GW:  I decided long ago that there are only two metrics that I actually track. Only two, right? OK, strictly speaking, three. One is book sales. The other is course sales. How much money is coming in every month? Not the number of things, but how much actual money is coming in every month with book sales and course sales. And I also keep half an eye on the size of my mailing list. When it gets too big, I get rid of the cold subscribers and it shrinks down a bit, and then it grows gently back up. And so it's constantly being pruned. So I just decided eight years ago that was just far too stressful looking at that. YouTube and Twitter, they're like a popularity contest. And the cool kids get thousands of likes and clicks and blah blah blah blah blah. And it's just not a game I like to play.


LS:  No, and I've put videos out there. I watch and that's when I do edits, and I do one take. So I do one take for the rhyme in the beginning. Maybe it takes five or six times. Sometimes you flub, you trip over your words. I should have a blooper reel, it would probably be really good.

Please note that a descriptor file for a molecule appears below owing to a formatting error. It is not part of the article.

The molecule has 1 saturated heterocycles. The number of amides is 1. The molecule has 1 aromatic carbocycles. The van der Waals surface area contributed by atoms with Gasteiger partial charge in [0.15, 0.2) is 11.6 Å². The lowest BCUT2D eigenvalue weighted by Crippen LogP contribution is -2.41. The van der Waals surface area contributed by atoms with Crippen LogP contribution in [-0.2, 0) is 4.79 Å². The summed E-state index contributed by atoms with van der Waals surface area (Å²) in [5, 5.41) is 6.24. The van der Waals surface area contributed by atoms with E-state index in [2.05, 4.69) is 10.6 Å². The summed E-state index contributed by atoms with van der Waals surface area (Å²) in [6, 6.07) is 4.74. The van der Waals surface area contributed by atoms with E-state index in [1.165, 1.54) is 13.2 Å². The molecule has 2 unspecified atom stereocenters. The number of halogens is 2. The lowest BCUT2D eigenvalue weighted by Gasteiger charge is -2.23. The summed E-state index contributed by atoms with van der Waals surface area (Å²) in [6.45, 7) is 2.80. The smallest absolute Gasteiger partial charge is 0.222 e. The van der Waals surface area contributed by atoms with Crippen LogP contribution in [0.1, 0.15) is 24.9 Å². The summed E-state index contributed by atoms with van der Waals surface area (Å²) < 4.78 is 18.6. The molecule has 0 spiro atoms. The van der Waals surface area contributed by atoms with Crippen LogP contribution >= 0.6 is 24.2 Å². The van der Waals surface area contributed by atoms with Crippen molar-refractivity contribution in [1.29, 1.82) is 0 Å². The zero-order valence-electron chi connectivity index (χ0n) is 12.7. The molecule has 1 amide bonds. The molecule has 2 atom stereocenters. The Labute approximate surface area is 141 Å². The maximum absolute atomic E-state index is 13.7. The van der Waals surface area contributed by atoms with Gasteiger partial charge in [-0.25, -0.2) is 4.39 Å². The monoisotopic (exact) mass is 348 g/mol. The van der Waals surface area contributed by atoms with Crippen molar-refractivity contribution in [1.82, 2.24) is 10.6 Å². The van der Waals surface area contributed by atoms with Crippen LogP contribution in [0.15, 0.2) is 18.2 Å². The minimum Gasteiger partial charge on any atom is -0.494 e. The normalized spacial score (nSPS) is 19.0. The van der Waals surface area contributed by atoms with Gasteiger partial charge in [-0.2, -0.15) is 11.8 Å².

GW:  You should.


LS:  And then I do the main content and I film and I do a take, and sometimes I'll get eight nine minutes into it and I don't really like how this is going, and I say that to the camera. Stop it. Delete it. Redo it. But it's all one go because I will get to why that is in the second. So I want to watch it several times, make sure that it's a good take, make sure the audio sounds OK. Make sure that I'm looking at the camera, making that contact with people not staring at the screen so much. And I like it. OK. I've watched it. I release it into the wild of the internet, and I don't have to watch it again. I don't look because now it exists as a thing, and it's for other people, it's not for me, it's not for my vanity. I didn't make it so that I could watch myself on screen.